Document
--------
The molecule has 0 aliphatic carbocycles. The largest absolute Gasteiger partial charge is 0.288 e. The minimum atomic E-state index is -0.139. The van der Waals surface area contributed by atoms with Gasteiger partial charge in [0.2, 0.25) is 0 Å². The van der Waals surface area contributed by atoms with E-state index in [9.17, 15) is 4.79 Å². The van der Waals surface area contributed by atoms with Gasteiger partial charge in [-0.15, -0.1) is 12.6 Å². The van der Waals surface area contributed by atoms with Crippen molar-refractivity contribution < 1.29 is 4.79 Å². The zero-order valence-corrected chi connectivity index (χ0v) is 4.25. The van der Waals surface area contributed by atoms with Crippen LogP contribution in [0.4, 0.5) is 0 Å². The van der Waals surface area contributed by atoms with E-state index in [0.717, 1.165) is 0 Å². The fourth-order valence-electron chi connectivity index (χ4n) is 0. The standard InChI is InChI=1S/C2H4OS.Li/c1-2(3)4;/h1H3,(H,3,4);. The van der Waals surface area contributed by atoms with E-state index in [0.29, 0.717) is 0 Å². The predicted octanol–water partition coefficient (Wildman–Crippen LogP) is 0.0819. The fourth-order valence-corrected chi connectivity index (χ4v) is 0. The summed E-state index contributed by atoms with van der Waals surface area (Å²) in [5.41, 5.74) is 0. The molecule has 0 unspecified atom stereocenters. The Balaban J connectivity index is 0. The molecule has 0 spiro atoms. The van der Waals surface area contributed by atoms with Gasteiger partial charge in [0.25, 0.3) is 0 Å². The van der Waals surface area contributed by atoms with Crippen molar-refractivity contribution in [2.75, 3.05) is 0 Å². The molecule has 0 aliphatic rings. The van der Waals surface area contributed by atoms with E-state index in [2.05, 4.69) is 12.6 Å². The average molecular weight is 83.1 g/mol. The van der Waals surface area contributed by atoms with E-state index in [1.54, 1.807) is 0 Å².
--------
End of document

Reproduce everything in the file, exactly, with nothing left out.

The molecule has 0 aliphatic carbocycles. The largest absolute Gasteiger partial charge is 0.288 e. The minimum atomic E-state index is -0.139. The van der Waals surface area contributed by atoms with Gasteiger partial charge in [0.2, 0.25) is 0 Å². The van der Waals surface area contributed by atoms with E-state index in [9.17, 15) is 4.79 Å². The van der Waals surface area contributed by atoms with Gasteiger partial charge in [-0.15, -0.1) is 12.6 Å². The van der Waals surface area contributed by atoms with Crippen molar-refractivity contribution < 1.29 is 4.79 Å². The zero-order valence-corrected chi connectivity index (χ0v) is 4.25. The van der Waals surface area contributed by atoms with Crippen LogP contribution in [0.4, 0.5) is 0 Å². The van der Waals surface area contributed by atoms with E-state index in [0.717, 1.165) is 0 Å². The fourth-order valence-electron chi connectivity index (χ4n) is 0. The standard InChI is InChI=1S/C2H4OS.Li/c1-2(3)4;/h1H3,(H,3,4);. The van der Waals surface area contributed by atoms with E-state index in [0.29, 0.717) is 0 Å². The predicted octanol–water partition coefficient (Wildman–Crippen LogP) is 0.0819. The fourth-order valence-corrected chi connectivity index (χ4v) is 0. The summed E-state index contributed by atoms with van der Waals surface area (Å²) in [5.41, 5.74) is 0. The molecule has 0 unspecified atom stereocenters. The Balaban J connectivity index is 0. The molecule has 0 spiro atoms. The van der Waals surface area contributed by atoms with Gasteiger partial charge in [0.25, 0.3) is 0 Å². The van der Waals surface area contributed by atoms with Crippen molar-refractivity contribution in [2.75, 3.05) is 0 Å². The molecule has 0 aliphatic rings. The van der Waals surface area contributed by atoms with E-state index in [2.05, 4.69) is 12.6 Å². The average molecular weight is 83.1 g/mol. The van der Waals surface area contributed by atoms with E-state index in [1.54, 1.807) is 0 Å².